Table II shows age composition of roach samples in the Klíčava Reservoir in 1967 and 1968 respectively. In particular months the proportion of different age groups varied significantly according to the chi-square values. From analysis of partial data the highest values are from spring and autumn months when the activity of fish increased (spawning, feeding migrations).

These changes, which can be observed also in other species, significantly bias population estimates. Age groups which are active at the beginning of the experiment can be sampled and marked in a larger amount than later when their activity decreases and their share in the catch is substituted by other groups not previously active. It also follows from Table I that in different years the activity of the same age group may be completely different (fifth age group of roach in 1967 and 1968 respectively). Leaving aside spawning by part of the same age group, as observed both in rainbow trout and roach, also results in it having a lower number in the sample thus misrepresenting its real proportion in the population and decreasing the correctness of the estimate. Likewise, the transition to other types of diet, which is typical of roach and perch, displays a similar bias. Younger and smaller fish feed on plankton while older and larger individuals feed on benthos or become predators. In all cases some segregation in space can be found due to the departure of older fish for deeper and more distant parts of the reservoir. Thus, the vulnerability of the same age group can change during the year. Anyway, the changing activity of fish has a similar influence on estimates to mortality and natality, i.e., estimated shows continuously increasing value.


Because of selectivity of the fishing gear and changes in ecology, estimates performed in a single year may give an idea of the density of only a part of the population. Estimates repeated in successive years permit the recognition of that part of the population which cannot be estimated directly and allows for adjustments of previous estimates which may not be correct. For this purpose three conditions should be fulfilled.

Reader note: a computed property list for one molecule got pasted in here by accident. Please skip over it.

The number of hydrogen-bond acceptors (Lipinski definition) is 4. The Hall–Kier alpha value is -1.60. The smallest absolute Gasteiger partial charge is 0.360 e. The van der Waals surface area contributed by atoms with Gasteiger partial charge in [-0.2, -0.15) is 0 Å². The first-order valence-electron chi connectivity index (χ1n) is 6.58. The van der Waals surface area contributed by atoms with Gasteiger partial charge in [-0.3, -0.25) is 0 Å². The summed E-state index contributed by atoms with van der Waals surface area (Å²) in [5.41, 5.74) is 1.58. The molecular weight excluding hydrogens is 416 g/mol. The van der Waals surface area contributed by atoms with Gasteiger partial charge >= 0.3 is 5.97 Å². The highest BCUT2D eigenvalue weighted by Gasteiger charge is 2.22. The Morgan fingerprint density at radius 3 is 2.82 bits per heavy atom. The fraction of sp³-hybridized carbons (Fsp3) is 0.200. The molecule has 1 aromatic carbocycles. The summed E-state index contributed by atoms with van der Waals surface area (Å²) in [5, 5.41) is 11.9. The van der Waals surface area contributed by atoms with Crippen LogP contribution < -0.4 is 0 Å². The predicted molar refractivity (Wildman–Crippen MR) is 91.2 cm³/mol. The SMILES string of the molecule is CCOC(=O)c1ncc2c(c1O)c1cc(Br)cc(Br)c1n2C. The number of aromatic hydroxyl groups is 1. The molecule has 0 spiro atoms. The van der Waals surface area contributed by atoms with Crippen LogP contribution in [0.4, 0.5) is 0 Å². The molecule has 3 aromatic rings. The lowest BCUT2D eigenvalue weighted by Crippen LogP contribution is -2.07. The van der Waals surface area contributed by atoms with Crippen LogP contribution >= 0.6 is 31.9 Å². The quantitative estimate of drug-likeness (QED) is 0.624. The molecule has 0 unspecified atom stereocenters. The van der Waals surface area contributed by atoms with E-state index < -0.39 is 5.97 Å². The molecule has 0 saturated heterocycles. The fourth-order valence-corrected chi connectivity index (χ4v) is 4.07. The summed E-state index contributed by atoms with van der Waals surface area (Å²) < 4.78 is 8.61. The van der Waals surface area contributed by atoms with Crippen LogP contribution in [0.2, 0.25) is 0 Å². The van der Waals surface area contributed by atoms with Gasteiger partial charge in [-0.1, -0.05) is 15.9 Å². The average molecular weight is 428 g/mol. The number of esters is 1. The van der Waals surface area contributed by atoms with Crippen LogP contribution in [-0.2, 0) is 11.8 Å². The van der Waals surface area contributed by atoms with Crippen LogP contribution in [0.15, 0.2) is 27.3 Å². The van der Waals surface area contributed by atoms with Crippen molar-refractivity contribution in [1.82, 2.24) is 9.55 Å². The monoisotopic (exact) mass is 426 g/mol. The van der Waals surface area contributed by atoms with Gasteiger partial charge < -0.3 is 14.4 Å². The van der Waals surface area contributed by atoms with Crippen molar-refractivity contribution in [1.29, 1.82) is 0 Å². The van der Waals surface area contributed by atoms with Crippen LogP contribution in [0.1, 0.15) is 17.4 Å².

1. methods should be standard concerning the period of estimation, type of fishing gear, release of fish and other field operations;

  2. the age composition of samples of fish under estimation should be determined; and

  3. the survival and/or mortality rates of the year classes in successive years should be calculated.

The starting point for the reconstruction is a portion of the population consisting of that age group whose share in the sample is assumed to be proportional to its share in the whole population. As an example we will quote the reconstruction of the roach population in the Klíčava Reservoir (Table III) and of the rainbow trout population in the Morské Oko Lake (Tables IV-VI).

In the case of roach it was assumed that the fourth age group was present in samples at the same proportion as in the whole population. For this year class the total annual survival rate was calculated from the number of the fourth age group in 1968 and of the fifth age group in 1969 estimates respectively which is:

While it is true that in some later samples the fourth age group was present in a lower proportion than its actual share in the population we accepted this value because there is no significant difference between it and other values found later. The estimates performed in 1964–71 allow four other survival rates to be calculated: